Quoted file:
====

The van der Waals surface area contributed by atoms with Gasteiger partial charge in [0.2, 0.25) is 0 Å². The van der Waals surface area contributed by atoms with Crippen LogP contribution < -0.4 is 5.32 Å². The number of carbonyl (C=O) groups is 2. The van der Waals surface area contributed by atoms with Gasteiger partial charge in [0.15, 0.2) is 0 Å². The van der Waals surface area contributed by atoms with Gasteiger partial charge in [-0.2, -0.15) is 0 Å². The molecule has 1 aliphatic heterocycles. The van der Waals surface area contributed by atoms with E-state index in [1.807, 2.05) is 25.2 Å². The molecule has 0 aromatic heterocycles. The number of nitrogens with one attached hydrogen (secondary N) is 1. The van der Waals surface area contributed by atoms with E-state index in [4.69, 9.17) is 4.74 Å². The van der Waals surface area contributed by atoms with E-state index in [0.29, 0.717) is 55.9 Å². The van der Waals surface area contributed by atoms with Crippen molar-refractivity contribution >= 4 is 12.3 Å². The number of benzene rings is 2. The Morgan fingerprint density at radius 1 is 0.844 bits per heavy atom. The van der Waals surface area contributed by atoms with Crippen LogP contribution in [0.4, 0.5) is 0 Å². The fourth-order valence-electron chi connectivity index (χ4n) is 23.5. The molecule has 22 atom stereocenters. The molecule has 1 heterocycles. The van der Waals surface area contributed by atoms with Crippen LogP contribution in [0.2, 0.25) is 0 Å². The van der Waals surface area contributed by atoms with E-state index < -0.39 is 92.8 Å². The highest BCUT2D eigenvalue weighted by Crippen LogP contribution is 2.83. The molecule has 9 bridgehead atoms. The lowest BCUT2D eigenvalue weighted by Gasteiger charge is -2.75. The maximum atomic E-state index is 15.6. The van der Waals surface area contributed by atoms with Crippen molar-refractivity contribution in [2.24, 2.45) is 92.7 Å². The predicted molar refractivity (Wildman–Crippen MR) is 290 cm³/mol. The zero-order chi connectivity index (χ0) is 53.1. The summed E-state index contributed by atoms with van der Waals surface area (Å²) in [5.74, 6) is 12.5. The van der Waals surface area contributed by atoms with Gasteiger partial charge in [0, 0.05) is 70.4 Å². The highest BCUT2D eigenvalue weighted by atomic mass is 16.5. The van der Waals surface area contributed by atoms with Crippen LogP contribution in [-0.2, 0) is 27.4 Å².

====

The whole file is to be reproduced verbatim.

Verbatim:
The van der Waals surface area contributed by atoms with Gasteiger partial charge in [0.2, 0.25) is 0 Å². The van der Waals surface area contributed by atoms with Crippen LogP contribution < -0.4 is 5.32 Å². The number of carbonyl (C=O) groups is 2. The van der Waals surface area contributed by atoms with Gasteiger partial charge in [0.15, 0.2) is 0 Å². The van der Waals surface area contributed by atoms with Gasteiger partial charge in [-0.2, -0.15) is 0 Å². The molecule has 1 aliphatic heterocycles. The van der Waals surface area contributed by atoms with E-state index in [1.807, 2.05) is 25.2 Å². The molecule has 0 aromatic heterocycles. The number of nitrogens with one attached hydrogen (secondary N) is 1. The van der Waals surface area contributed by atoms with E-state index in [4.69, 9.17) is 4.74 Å². The van der Waals surface area contributed by atoms with E-state index in [0.29, 0.717) is 55.9 Å². The van der Waals surface area contributed by atoms with Crippen molar-refractivity contribution >= 4 is 12.3 Å². The number of benzene rings is 2. The Morgan fingerprint density at radius 1 is 0.844 bits per heavy atom. The van der Waals surface area contributed by atoms with Crippen LogP contribution in [0.4, 0.5) is 0 Å². The fourth-order valence-electron chi connectivity index (χ4n) is 23.5. The molecule has 22 atom stereocenters. The molecule has 1 heterocycles. The van der Waals surface area contributed by atoms with Crippen LogP contribution in [0.2, 0.25) is 0 Å². The van der Waals surface area contributed by atoms with E-state index < -0.39 is 92.8 Å². The highest BCUT2D eigenvalue weighted by Crippen LogP contribution is 2.83. The molecule has 9 bridgehead atoms. The lowest BCUT2D eigenvalue weighted by Gasteiger charge is -2.75. The maximum atomic E-state index is 15.6. The van der Waals surface area contributed by atoms with Crippen molar-refractivity contribution in [2.24, 2.45) is 92.7 Å². The predicted molar refractivity (Wildman–Crippen MR) is 290 cm³/mol. The zero-order chi connectivity index (χ0) is 53.1. The summed E-state index contributed by atoms with van der Waals surface area (Å²) in [5.74, 6) is 12.5. The van der Waals surface area contributed by atoms with Gasteiger partial charge in [0, 0.05) is 70.4 Å². The highest BCUT2D eigenvalue weighted by atomic mass is 16.5. The van der Waals surface area contributed by atoms with Crippen LogP contribution in [-0.2, 0) is 27.4 Å².